It is possible that no invention has had as profound an effect on society as the passenger automobile. It did not take long after its introduction in the early part of this century for the auto to quickly become the primary means of transportation in the United States, where there are now 752 motor vehicles for every 1,000 people (World Almanac 2011). While no other country can match the excessive automobile use of the U.S., it’s not for lack of trying. Even in China, where the use of bicycles by its citizens is legendary, the number of cars has been doubling every five years for the past 30 years (World Resources Institute, hereafter “WRI” 172).
But reliance on cars is not without its problems – the most obvious being air pollution and energy consumption.
Pollution by cars causes lung cancer, respiratory problems, urban smog, and acid rain (Brown 25). By 1970, after decades without government regulation, air quality had become a serious problem. The first federal Clean Air Act was passed during the Nixon Administration to curtail the ever-increasing amount of pollution caused by automobiles and industry, and Congress passed an updated version in 1990 (WRI 182). However, the Clean Air Act didn’t prohibit pollution; it simply defined an “acceptable” amount. Further, the legislation addressed only certain airborne contaminants, while ignoring others. Perhaps most significantly, although bad air was outlawed, it still exists. More than half of the people in the U.S. live in areas that failed to meet federal air quality standards at least several days a year (30 Simple Energy Things You Can Do to Save the Earth, hereafter “30 Simple Things,” 11), and around 80 million Americans live in areas that continually fail to meet these standards (WRI 63). Despite the Clean Air Acts, the reality is that air pollution continues to be a major public health problem.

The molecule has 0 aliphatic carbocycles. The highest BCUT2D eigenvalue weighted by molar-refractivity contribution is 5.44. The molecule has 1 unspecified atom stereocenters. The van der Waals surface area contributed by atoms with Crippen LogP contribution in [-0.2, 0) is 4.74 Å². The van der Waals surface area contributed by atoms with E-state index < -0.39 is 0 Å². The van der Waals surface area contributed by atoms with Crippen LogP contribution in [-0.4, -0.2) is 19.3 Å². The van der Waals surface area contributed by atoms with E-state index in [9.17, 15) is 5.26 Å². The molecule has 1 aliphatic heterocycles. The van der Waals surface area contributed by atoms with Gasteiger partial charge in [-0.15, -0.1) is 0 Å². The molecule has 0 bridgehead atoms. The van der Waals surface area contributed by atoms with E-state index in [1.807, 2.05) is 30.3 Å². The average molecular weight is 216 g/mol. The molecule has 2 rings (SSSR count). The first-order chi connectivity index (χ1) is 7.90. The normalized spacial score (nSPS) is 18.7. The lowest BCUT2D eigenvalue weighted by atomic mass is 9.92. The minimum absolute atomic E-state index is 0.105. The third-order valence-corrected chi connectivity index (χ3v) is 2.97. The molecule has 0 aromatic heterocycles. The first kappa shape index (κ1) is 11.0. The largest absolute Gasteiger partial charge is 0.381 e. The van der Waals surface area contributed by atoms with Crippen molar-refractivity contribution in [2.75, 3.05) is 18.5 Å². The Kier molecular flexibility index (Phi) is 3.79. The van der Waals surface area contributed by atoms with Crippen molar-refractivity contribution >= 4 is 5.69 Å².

As bad as the air is in the U.S., in other countries which have waited too long to address the pollution caused by cars, it’s worse. Mexico City, São Paulo, New Delhi, and Bangkok are grappling with serious air problems. And much of that pollution is caused by private automobiles (Brown 25).
Pollution: Ground-Level Ozone
One way cars create pollution is by contributing to the amount of ground-level ozone (not to be confused with the atmospheric ozone layer). In the atmosphere, the ozone layer shields the planet from harmful ultraviolet radiation rays. But on the ground, ozone is another matter, causing hazy smog and respiratory problems. Most ozone pollution is caused by motor vehicles, which account for 72% of nitrogen oxides and 52% of reactive hydrocarbons (principal components of smog) (30 Simple Things 11). The seriousness of ground-level ozone should not be underestimated. According to the World Resources Institute:
Ozone pollution has become widespread in cities in Europe, North America, and Japan as auto and industrial emissions have increased. … Breathing ozone concentrations of 0.012 ppm &emdash; levels typical in many cities &emdash; can irritate the respiratory tract and impair lung function, causing coughing, shortness of breath, and chest pain … Evidence also suggests ozone exposure lowers the body’s defenses, increasing susceptibility to respiratory infections (65).